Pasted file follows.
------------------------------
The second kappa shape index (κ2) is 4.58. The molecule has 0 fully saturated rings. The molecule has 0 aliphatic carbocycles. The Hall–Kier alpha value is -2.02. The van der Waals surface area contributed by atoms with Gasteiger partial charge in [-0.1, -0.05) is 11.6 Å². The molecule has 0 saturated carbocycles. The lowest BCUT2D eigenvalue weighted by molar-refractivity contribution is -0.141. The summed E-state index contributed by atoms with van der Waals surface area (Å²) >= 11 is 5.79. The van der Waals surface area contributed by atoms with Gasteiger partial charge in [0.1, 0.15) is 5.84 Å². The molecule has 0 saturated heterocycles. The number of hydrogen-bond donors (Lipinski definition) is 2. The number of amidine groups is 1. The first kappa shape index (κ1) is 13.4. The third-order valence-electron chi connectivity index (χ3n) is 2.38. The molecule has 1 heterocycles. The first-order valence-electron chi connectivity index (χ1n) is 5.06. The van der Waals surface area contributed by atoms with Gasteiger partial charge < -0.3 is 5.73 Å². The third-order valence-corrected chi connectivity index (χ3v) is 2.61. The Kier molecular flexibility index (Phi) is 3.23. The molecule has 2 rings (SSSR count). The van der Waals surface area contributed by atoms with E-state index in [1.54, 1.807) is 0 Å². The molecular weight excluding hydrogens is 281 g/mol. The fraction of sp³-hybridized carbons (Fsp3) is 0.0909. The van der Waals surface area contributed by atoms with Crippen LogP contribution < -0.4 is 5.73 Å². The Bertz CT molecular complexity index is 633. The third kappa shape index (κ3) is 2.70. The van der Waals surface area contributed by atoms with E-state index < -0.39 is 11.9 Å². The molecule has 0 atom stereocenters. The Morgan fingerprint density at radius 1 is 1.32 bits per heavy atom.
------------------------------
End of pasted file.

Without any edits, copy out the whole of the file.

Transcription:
The second kappa shape index (κ2) is 4.58. The molecule has 0 fully saturated rings. The molecule has 0 aliphatic carbocycles. The Hall–Kier alpha value is -2.02. The van der Waals surface area contributed by atoms with Gasteiger partial charge in [-0.1, -0.05) is 11.6 Å². The molecule has 0 saturated carbocycles. The lowest BCUT2D eigenvalue weighted by molar-refractivity contribution is -0.141. The summed E-state index contributed by atoms with van der Waals surface area (Å²) >= 11 is 5.79. The van der Waals surface area contributed by atoms with Gasteiger partial charge in [0.1, 0.15) is 5.84 Å². The molecule has 0 saturated heterocycles. The number of hydrogen-bond donors (Lipinski definition) is 2. The number of amidine groups is 1. The first kappa shape index (κ1) is 13.4. The third-order valence-electron chi connectivity index (χ3n) is 2.38. The molecule has 1 heterocycles. The first-order valence-electron chi connectivity index (χ1n) is 5.06. The van der Waals surface area contributed by atoms with Gasteiger partial charge < -0.3 is 5.73 Å². The third-order valence-corrected chi connectivity index (χ3v) is 2.61. The Kier molecular flexibility index (Phi) is 3.23. The molecule has 2 rings (SSSR count). The van der Waals surface area contributed by atoms with E-state index in [1.54, 1.807) is 0 Å². The molecular weight excluding hydrogens is 281 g/mol. The fraction of sp³-hybridized carbons (Fsp3) is 0.0909. The van der Waals surface area contributed by atoms with Crippen LogP contribution < -0.4 is 5.73 Å². The Bertz CT molecular complexity index is 633. The third kappa shape index (κ3) is 2.70. The van der Waals surface area contributed by atoms with E-state index < -0.39 is 11.9 Å². The molecule has 0 atom stereocenters. The Morgan fingerprint density at radius 1 is 1.32 bits per heavy atom.